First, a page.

In a preferred embodiment, hydrogen concentration is changed in a titanium-based material to cause alternate precipitation and dissolution of a second, titanium hydride phase. Titanium hydride precipitates when hydrogen is added to titanium in excess of the hydrogen solid solubility limit. The relatively high specific volume of the hydride phase translates into a molar volume mismatch on the order of 17% with respect to the original titanium. The volume mismatch generates sufficient internal stress to produce very large superplastic deformation. In one embodiment, the original workpiece material comprises a single phase. In an alternative embodiment, the workpiece material is a multiphase composite including a matrix of one or more phases and one or more additional phases. In a preferred embodiment, the change in chemical composition of the workpiece material alternately induces and reverses a phase transition in one or more transformable phases, which may be an additional phase or part of the matrix. The composite may also include one or more phases not subject to phase transformation upon the change in chemical composition. The phase distribution is selected so as to allow forward and reverse phase transformation without interfacial decohesion. Bonding between the composite's phases may contribute to the internal stress caused by the phase transition.

BRIEF DESCRIPTION OF THE DRAWINGS

The foregoing discussion will be understood more readily from the following detailed description of the invention, when taken in conjunction with the accompanying drawings:

FIG. 1 is a portion of the phase diagram for the titanium-hydrogen system; and

FIG. 2 graphically depicts the accumulation of superplastic strain in a titanium workpiece under tensile stress during hydrogen cycling.

DETAILED DESCRIPTION OF THE PREFERRED EMBODIMENT

The use of hydrogen concentration cycling to induce superplasticity in a titanium-based material is demonstrated with reference to FIG. 1. In pure, hydrogen-free titanium the alpha and beta phases exist over mutually distinct temperature ranges separated by the transus temperature of 882° C. At nonzero concentrations of hydrogen in titanium, the stability field 10 of the higher-temperature beta phase extends to temperatures lower than 882° C. and overlaps the temperature range of the stability field 20 of the lower-temperature alpha phase. Increasing the hydrogen concentration of a volume of alpha-phase material initially in a state 24--either along direction A or isothermally along direction B--into the two-phase field 30 causes conversion of a segment of the alpha-phase volume to the beta phase. The extent of the segment increases with the overall hydrogen content of the volume until its composition lies in the beta phase field 10.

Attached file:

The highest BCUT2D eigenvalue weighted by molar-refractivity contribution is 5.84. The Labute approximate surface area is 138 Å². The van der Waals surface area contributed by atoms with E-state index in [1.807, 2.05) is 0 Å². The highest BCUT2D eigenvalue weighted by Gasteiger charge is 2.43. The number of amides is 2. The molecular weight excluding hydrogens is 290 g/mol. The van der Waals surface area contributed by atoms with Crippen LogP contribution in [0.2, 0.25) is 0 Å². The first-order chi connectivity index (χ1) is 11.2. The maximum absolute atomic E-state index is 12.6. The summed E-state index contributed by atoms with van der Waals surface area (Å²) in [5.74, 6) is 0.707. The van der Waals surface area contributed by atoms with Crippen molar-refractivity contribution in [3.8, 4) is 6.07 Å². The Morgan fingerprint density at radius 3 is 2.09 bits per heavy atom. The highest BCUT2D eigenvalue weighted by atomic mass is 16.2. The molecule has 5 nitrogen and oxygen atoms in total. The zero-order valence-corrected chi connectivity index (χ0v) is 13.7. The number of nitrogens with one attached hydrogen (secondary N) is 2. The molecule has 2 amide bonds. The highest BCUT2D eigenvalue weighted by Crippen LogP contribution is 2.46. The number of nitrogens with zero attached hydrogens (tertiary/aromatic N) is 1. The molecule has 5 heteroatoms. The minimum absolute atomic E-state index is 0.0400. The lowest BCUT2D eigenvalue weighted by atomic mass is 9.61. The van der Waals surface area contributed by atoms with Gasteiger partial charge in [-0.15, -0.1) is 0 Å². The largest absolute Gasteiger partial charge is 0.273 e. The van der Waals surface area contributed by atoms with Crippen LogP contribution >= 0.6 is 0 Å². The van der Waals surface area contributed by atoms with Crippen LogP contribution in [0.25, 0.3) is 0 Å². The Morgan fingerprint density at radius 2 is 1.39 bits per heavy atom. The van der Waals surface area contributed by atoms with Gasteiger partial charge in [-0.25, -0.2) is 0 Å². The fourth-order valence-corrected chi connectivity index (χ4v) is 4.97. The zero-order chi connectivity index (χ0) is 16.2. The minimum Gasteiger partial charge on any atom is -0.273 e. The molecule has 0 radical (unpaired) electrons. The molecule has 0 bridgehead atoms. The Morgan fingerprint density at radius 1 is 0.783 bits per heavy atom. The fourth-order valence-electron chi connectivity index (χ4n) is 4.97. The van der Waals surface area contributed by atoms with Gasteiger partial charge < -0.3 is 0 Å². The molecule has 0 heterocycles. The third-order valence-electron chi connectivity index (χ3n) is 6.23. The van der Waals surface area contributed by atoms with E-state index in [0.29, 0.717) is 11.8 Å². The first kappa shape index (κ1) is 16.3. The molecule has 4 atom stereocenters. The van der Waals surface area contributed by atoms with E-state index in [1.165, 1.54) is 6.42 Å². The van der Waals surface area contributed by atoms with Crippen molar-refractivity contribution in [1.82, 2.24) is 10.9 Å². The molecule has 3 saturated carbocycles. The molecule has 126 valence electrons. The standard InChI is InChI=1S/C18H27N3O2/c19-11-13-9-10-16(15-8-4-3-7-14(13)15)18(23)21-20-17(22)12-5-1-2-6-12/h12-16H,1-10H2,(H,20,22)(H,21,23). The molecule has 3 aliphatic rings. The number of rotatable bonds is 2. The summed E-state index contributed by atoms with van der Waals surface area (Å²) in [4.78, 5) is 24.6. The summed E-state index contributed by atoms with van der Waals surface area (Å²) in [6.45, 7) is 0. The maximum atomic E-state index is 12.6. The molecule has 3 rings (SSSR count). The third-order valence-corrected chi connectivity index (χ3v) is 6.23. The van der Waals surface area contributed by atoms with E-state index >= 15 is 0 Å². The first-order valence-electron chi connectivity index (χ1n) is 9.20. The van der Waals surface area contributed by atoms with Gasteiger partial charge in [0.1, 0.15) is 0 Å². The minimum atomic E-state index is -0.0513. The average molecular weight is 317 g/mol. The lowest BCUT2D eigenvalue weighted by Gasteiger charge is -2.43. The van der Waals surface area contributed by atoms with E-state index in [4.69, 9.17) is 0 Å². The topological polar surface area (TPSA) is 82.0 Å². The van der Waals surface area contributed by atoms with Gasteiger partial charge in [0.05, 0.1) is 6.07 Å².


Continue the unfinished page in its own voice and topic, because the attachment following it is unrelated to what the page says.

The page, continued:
A nominally pure titanium sample was superplastically deformed by chemically induced alpha-beta transformation. The sample was brought to 808° C. by radiative heating. The sample was held in an argon environment and, within the alpha stability field 20 well below the transus temperature, subjected to a uniaxial tensile stress of 2.5 MPa. Hydrogen was then provided to the heated sample in tension by adding 4% hydrogen gas in the argon stream. This gas-phase hydrogen concentration was maintained for 600 seconds, after which hydrogen was withdrawn from the sample by restoring the pure argon stream for 600 seconds. FIG. 2 shows the strain increment present after this 1200 second cycle due to the difference in specific volume between the alpha and beta phases. A total of nine hydrogen concentration cycles were applied to the sample in tension which was maintained at a constant temperature throughout the cycling. As illustrated in FIG. 2, additional strain accumulates with each cycle. The total strain was over 12%, corresponding to about 1.4% per cycle, which is much greater than deformations seen in identical samples maintained under the same conditions in an argon or argon-hydrogen atmosphere without chemical cycling.

Many variations of this process are within the scope of the invention. For titanium, a tensile stress up to about 10 MPa or even higher may be used, the strain introduced per cycle increasing with applied stress. Additional steps may be included. For example, when the desired deformation has been achieved, residual hydrogen may be removed by vacuum annealing if desired.